The overgeneralization of regular verbs in simple past pronunciation by students taking Intensive Intermediate Intensive English I due to the lack of oral reinforcement at the Foreign Language Department of the University of El Salvador during the year 2014

Benavides Velásquez, Esther Abigail and Mejía Cruz, Juan Francisco and Rivera Hernández, José Gerardo (2015) The overgeneralization of regular verbs in simple past pronunciation by students taking Intensive Intermediate Intensive English I due to the lack of oral reinforcement at the Foreign Language Department of the University of El Salvador during the year 2014. Bachelor thesis, Universidad de El Salvador.

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Abstract

In the following graduation work is presented one of the main problems of students when learning a new language: overgeneralization of regular verbs in simple past pronunciation. It is well known that overgeneralization is a common issue that students have to face in their daily academic life and this issue usually has its root in the learning process background. Overgeneralization is the phenomenon when one overextends one rule to cover instances to which that rule does not apply. This phenomenon may appear in different aspects such as semantic, syntactic, morphological, or behavioral. It is a systematic way that children create and unconsciously use, and here appears the greater opposition to the idea of imitation. It is creative. “The phenomenon of overgeneralization itself is not in doubt, nor is the creative nature of the psychological processes that cause it" (Marcus, 1992) There are many theories on language acquisition. For example, the relational frame theory (Hayes, et al, 2001), which is selectionist. It is based on Skinners behaviorist approach in which he claims that language acquisition is determined by the type and period of linguistic interaction. The psychological events that the child experiences are a crucial and have great influence in his language acquisition; these include feelings, thoughts and behaviors. The Imitation Theory says that children learn language by imitating the speech of the people around them. It consists of memorizing words and sentences and drawing conclusions from them as to what are the grammatical rules of the language. This theory is probably at least partly correct. There are some things (like the meaning of words) which the child learns by imitation, but there are some things that the theory fails to account for. For instance, children‟s speech is full of errors. In individual cases this is due to the fact that language is complex and a child‟s first attempt is often not successful. It is commonly believed that children acquire their mother tongue through imitation of parents, caregivers, or people in their environment. Furthermore, some approaches were neutral in that they considered the environment and biological influences. For example, the Emergentist theories, such as MacWhinney's (2005)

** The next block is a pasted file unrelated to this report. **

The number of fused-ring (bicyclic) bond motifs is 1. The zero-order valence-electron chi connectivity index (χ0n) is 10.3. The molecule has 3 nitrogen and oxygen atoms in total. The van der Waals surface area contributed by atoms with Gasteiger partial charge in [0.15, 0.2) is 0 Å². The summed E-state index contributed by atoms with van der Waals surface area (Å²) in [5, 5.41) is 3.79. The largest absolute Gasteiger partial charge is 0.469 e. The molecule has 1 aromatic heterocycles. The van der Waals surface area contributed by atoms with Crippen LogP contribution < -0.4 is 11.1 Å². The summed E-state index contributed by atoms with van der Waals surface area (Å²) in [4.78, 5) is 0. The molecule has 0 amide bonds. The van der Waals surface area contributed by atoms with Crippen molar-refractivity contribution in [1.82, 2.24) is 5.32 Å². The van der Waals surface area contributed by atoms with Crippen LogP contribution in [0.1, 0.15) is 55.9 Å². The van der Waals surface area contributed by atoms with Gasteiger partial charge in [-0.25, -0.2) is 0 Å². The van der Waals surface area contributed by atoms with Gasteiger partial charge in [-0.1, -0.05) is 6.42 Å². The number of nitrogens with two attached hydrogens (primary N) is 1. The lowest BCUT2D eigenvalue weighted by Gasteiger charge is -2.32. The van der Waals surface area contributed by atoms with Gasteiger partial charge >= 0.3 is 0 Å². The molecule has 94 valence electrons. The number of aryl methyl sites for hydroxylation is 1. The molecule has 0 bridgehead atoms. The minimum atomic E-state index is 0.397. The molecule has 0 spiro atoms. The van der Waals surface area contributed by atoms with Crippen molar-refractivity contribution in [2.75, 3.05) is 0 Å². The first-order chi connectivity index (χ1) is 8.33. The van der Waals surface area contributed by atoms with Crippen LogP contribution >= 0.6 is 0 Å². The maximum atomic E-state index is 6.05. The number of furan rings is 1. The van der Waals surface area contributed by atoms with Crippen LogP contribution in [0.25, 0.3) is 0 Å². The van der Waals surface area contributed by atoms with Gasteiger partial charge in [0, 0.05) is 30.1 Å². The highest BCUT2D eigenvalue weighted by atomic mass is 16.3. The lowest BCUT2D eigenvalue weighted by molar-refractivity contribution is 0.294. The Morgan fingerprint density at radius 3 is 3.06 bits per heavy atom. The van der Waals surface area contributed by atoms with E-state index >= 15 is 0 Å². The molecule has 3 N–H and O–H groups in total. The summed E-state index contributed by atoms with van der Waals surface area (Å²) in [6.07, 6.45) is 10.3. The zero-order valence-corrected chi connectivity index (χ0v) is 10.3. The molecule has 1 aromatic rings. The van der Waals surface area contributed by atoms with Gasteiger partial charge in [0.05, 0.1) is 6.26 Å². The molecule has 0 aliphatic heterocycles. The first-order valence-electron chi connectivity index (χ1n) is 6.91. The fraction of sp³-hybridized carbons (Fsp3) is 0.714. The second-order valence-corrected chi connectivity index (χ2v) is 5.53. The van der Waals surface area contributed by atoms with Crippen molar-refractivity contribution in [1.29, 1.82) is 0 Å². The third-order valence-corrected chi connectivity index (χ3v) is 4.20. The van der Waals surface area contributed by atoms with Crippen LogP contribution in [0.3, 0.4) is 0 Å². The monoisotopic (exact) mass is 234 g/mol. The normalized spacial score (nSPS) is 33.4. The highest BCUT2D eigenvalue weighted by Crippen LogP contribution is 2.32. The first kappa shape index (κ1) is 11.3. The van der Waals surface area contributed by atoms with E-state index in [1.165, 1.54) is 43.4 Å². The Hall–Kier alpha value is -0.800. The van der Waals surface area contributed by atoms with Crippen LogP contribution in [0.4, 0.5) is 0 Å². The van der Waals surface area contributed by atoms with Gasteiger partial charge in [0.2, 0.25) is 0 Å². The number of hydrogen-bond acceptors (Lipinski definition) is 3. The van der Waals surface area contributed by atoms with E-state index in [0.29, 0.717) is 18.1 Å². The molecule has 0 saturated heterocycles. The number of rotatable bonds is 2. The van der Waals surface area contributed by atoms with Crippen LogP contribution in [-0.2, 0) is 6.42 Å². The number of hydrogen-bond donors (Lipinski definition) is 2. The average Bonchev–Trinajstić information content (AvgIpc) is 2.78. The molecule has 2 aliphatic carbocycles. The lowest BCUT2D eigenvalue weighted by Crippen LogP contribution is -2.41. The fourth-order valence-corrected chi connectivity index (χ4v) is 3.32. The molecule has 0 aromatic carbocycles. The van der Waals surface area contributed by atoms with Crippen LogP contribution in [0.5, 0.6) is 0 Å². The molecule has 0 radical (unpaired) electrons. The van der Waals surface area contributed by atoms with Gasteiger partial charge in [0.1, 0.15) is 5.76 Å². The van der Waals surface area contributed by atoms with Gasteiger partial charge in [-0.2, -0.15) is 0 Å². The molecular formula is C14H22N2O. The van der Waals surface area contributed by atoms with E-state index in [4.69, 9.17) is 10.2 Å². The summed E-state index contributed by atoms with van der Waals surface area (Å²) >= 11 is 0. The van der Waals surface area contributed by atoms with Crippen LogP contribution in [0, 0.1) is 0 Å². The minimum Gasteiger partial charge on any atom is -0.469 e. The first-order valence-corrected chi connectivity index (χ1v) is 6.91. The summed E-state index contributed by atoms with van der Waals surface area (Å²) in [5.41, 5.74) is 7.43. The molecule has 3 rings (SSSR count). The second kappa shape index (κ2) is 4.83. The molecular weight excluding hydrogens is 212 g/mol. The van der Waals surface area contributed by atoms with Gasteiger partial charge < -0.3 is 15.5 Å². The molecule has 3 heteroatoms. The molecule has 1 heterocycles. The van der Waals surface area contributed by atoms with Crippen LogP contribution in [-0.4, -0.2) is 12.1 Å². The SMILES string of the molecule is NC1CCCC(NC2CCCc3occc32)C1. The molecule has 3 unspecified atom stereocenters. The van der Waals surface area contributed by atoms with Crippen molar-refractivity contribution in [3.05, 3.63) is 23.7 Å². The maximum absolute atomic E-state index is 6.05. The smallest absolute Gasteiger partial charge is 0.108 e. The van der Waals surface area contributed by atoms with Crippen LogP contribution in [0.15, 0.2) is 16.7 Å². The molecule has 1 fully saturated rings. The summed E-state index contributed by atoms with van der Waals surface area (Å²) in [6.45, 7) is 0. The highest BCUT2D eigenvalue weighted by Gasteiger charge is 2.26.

Item Type: Thesis (Bachelor)
Uncontrolled Keywords: Enseñanza del idioma inglés
Subjects: 400 Lenguas > 420 Inglés e inglés antiguo
Divisions: Facultad de Ciencias y Humanidades > Licenciatura en Lenguas Modernas: Especialidad en Frances e Inglés
Depositing User: Eduardo David Martínez González
Date Deposited: 14 Oct 2015 15:10
Last Modified: 14 Oct 2015 15:31
URI: http://ri.ues.edu.sv/id/eprint/7845

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